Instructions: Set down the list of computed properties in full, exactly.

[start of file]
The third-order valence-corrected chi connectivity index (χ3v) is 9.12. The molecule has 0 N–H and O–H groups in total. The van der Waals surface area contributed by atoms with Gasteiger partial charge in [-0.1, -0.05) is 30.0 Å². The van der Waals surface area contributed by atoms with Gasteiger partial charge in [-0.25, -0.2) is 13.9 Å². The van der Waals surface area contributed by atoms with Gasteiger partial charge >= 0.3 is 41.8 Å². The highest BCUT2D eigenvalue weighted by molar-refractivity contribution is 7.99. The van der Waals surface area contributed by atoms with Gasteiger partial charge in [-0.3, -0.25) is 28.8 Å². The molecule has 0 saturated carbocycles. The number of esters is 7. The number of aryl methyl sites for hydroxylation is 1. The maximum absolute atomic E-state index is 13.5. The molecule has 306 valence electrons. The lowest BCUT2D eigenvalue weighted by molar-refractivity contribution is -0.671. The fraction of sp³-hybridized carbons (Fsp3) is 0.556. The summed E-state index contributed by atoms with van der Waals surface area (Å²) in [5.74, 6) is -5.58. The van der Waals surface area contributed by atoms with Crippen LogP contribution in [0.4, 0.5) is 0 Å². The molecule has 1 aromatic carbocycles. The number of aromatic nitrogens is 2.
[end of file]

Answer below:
The third-order valence-corrected chi connectivity index (χ3v) is 9.12. The molecule has 0 N–H and O–H groups in total. The van der Waals surface area contributed by atoms with Gasteiger partial charge in [-0.1, -0.05) is 30.0 Å². The van der Waals surface area contributed by atoms with Gasteiger partial charge in [-0.25, -0.2) is 13.9 Å². The van der Waals surface area contributed by atoms with Gasteiger partial charge >= 0.3 is 41.8 Å². The highest BCUT2D eigenvalue weighted by molar-refractivity contribution is 7.99. The van der Waals surface area contributed by atoms with Gasteiger partial charge in [-0.3, -0.25) is 28.8 Å². The molecule has 0 saturated carbocycles. The number of esters is 7. The number of aryl methyl sites for hydroxylation is 1. The maximum absolute atomic E-state index is 13.5. The molecule has 306 valence electrons. The lowest BCUT2D eigenvalue weighted by molar-refractivity contribution is -0.671. The fraction of sp³-hybridized carbons (Fsp3) is 0.556. The summed E-state index contributed by atoms with van der Waals surface area (Å²) in [5.74, 6) is -5.58. The van der Waals surface area contributed by atoms with Crippen LogP contribution in [0.4, 0.5) is 0 Å². The molecule has 1 aromatic carbocycles. The number of aromatic nitrogens is 2.